Oates paints The Senator as an older, powerful man, separated from his family and always ready to explore short-term relationships with adoring younger women. We learn some of The Senator’s perspective, in particular after he has escaped the submerged vehicle which involved pushing against Kelly to free himself from the wreckage and move towards the surface.   His most immediate thoughts are focused on the impact of the event on his career and how the press and law will treat him inappropriately.

The story is told quickly in only 154 pages. The 32 chapters vary in length from a mere paragraph to multiple pages.  The scene changes repeatedly between the party, the drive, and spends much time with Kelly’s thoughts and actions while she’s trying to keep herself alive in the submerged car.  There is a sense of a Greek chorus that is chanting the oft repeated phrase:  “As the black water filled her lungs, and she died.”

What does this book accomplish? Why did she write it?  Oates dedicates the book:  “for the Kellys—“.   My take is that Oates has several intentions—1)  keep alive the memory of the actual incident —it occurred almost 50 years ago now and risks fading from general memory; 2) cause us to wonder about the fact that the senator remained a senator despite this incident; 3) cause us to think about the continuing situation of an older, powerful man and his pursuit of a young woman—the fragility of self-perception and the impact of sexual advances of someone with power who knows they have that power.


Georgia:  A Novel of Georgia O’Keefe

by Dawn Tripp

Published 2016

Read Jan 2, 2017

Dawn Tripp became intrigued by Georgia O’Keefe after attending a show of her abstractions held at the Whitney Museum of American Art in 2009.  She researched her life extensively and was able to read a large collection of letters between O’Keefe and Stieglitz, initially her mentor, then her lover, then her manager and eventually her husband, while writing this book.  Tripp is clear about what she offers us—a novel inspired by the life of O’Keefe, imagining dialogue between O’Keefe and Stieglitz as well as O’Keefe’s internal dialogue.  I appreciate her honesty about what she’s written and the extensive research she did to prepare.  I did, however, have difficulty with the imagining of dialogue and, especially, the internal thoughts regarding their passion and details of their sexual relationship.

The book did help me substantially expand my understanding of O’Keefe’s life and art and her relationship with Stieglitz, about whom I had no knowledge beyond that he and O’Keefe were lovers and their careers were linked.   Tripp wants us to better understand both the positive and negative impact he had on O’Keefe’s career.

Stieglitz enabled her to leave an unsatisfying teaching career and to fully focus on her art—she didn’t have to worry about working to support herself.  One can say that the money came from sale of her art, which was true eventually but not initially.  His promotion of O’Keefe was essential for the public to know anything of her art.   She completely put her art in his hands from a business standpoint. I found it interesting that the first show he included her work in was done without her even knowing it.  Because he has an understanding of what will sell, she gets some input on what to paint and not—some of which she follows but most of which she does not, although (I think) the art exhibited was chosen by him.   Only once while Stieglitz is alive does she enter a business relationship or exhibition without his support—the commission to paint a permanent mural on the ladies room of the Radio City Music Hall.  He does influence the contract eventually after much discussion between them.  The project fails and she has a mental breakdown and requires hospitalization. It’s not fully clear what led to the breakdown—the failure of the project or his warning not to take the contract. Her apparent distance from the business aspects of her life and work are exemplified by the fact that following his death, 27 years pass before another major NYC show of her work.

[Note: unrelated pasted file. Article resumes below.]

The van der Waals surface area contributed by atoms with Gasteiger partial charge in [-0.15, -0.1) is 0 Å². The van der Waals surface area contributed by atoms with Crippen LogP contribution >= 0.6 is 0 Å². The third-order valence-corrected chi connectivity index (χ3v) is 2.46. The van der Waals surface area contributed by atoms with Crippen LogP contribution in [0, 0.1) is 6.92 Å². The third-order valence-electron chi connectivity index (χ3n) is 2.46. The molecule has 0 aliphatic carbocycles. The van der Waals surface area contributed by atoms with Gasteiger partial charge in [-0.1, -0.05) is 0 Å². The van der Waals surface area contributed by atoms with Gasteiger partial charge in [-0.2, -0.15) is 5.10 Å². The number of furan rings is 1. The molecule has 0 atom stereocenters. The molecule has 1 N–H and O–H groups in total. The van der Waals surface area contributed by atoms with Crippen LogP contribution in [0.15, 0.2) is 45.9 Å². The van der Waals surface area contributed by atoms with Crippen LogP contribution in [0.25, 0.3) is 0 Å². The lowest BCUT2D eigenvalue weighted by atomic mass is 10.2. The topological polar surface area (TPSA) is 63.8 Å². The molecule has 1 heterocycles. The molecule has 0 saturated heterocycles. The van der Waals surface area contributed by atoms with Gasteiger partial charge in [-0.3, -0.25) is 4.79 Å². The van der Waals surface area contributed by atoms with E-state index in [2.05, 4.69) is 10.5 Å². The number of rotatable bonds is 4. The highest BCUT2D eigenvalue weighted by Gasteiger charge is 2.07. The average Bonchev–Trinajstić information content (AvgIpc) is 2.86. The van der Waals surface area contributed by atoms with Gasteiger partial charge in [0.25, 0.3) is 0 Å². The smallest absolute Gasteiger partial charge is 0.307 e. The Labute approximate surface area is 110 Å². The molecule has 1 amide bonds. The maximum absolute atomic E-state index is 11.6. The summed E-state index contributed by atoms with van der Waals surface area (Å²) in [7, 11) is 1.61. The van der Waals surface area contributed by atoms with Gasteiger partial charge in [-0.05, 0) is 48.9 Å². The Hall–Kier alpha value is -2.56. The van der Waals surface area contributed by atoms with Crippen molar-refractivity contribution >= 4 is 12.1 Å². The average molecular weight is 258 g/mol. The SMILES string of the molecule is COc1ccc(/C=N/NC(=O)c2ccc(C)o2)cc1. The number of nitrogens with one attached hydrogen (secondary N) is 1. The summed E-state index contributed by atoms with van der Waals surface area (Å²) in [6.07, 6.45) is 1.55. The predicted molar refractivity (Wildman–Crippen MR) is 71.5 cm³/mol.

The first major show of O’Keefe’s work that Stieglitz produced in 1923 included not only her work but a number of his photographs of her, many being nudes.  This was a rare public showing of his own work; he had focused more on promoting and enabling other artists for some time.  The co-exhibition permanently linked together O’Keefe and Stieglitz as more than a producer/artist.   This show also established O’Keefe as a major woman artist and set up the critical view that followed her throughout her career—focused on her gender.  O’Keefe rejected this interpretation of her work.  She wanted her art to be considered through a genderless perspective and she wanted to be known as the greatest living artist—not the greatest living woman artist.  Her focus remained on creating art and she profoundly limits interactions critics and others.     She actively distances herself from feminism and the feminist leaders of her time, including Gloria Stienem who tried to visit her but was rebuffed.  Such was her desire to not be seen through a gender or feminist perspective.  Even in the reviews of 1946 retrospective at the Museum of Modern Art (which Stieglitz arranged) which he shares with her she only partly appreciates.  From James Thrall Soby:  “She is the greatest of living women painters….Hers is a world of bones and flowers, hills and the city….She created this world; it was not there before and there is nothing like it anywhere.”  Stieglitz hears the aspect of creating a unique world but she is offended by the reference to her as a women painter.  O’Keefe believed she was a great artist period and rejects the “woman artist” reference because it limited the public’s view of her.